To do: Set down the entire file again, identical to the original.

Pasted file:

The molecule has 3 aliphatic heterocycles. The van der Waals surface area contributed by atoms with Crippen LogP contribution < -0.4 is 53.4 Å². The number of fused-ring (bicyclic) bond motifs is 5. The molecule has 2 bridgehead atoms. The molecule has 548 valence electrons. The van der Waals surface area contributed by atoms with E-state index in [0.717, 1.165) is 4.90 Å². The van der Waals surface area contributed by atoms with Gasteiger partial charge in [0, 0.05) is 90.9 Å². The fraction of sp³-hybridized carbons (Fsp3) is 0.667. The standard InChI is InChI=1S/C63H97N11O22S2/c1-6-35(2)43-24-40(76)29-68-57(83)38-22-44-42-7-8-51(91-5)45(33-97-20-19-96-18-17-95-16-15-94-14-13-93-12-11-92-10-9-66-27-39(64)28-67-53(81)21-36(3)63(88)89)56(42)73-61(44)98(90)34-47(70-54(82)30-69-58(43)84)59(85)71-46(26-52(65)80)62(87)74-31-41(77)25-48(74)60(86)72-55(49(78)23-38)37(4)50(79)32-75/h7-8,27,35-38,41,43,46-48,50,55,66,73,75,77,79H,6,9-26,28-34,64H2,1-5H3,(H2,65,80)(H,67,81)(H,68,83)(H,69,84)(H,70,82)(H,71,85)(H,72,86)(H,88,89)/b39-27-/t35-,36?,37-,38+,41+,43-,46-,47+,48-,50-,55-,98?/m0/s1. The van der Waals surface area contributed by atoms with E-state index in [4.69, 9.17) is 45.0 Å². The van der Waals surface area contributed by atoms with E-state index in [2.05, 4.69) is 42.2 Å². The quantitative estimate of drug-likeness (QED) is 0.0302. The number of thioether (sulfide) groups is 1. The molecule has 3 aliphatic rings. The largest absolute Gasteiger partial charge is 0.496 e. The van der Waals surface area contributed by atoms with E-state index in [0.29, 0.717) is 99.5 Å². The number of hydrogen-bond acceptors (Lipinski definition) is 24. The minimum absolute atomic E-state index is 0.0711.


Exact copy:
The molecule has 3 aliphatic heterocycles. The van der Waals surface area contributed by atoms with Crippen LogP contribution < -0.4 is 53.4 Å². The number of fused-ring (bicyclic) bond motifs is 5. The molecule has 2 bridgehead atoms. The molecule has 548 valence electrons. The van der Waals surface area contributed by atoms with E-state index in [0.717, 1.165) is 4.90 Å². The van der Waals surface area contributed by atoms with Gasteiger partial charge in [0, 0.05) is 90.9 Å². The fraction of sp³-hybridized carbons (Fsp3) is 0.667. The standard InChI is InChI=1S/C63H97N11O22S2/c1-6-35(2)43-24-40(76)29-68-57(83)38-22-44-42-7-8-51(91-5)45(33-97-20-19-96-18-17-95-16-15-94-14-13-93-12-11-92-10-9-66-27-39(64)28-67-53(81)21-36(3)63(88)89)56(42)73-61(44)98(90)34-47(70-54(82)30-69-58(43)84)59(85)71-46(26-52(65)80)62(87)74-31-41(77)25-48(74)60(86)72-55(49(78)23-38)37(4)50(79)32-75/h7-8,27,35-38,41,43,46-48,50,55,66,73,75,77,79H,6,9-26,28-34,64H2,1-5H3,(H2,65,80)(H,67,81)(H,68,83)(H,69,84)(H,70,82)(H,71,85)(H,72,86)(H,88,89)/b39-27-/t35-,36?,37-,38+,41+,43-,46-,47+,48-,50-,55-,98?/m0/s1. The van der Waals surface area contributed by atoms with E-state index in [4.69, 9.17) is 45.0 Å². The van der Waals surface area contributed by atoms with E-state index in [2.05, 4.69) is 42.2 Å². The quantitative estimate of drug-likeness (QED) is 0.0302. The number of thioether (sulfide) groups is 1. The molecule has 3 aliphatic rings. The largest absolute Gasteiger partial charge is 0.496 e. The van der Waals surface area contributed by atoms with E-state index in [0.29, 0.717) is 99.5 Å². The number of hydrogen-bond acceptors (Lipinski definition) is 24. The minimum absolute atomic E-state index is 0.0711.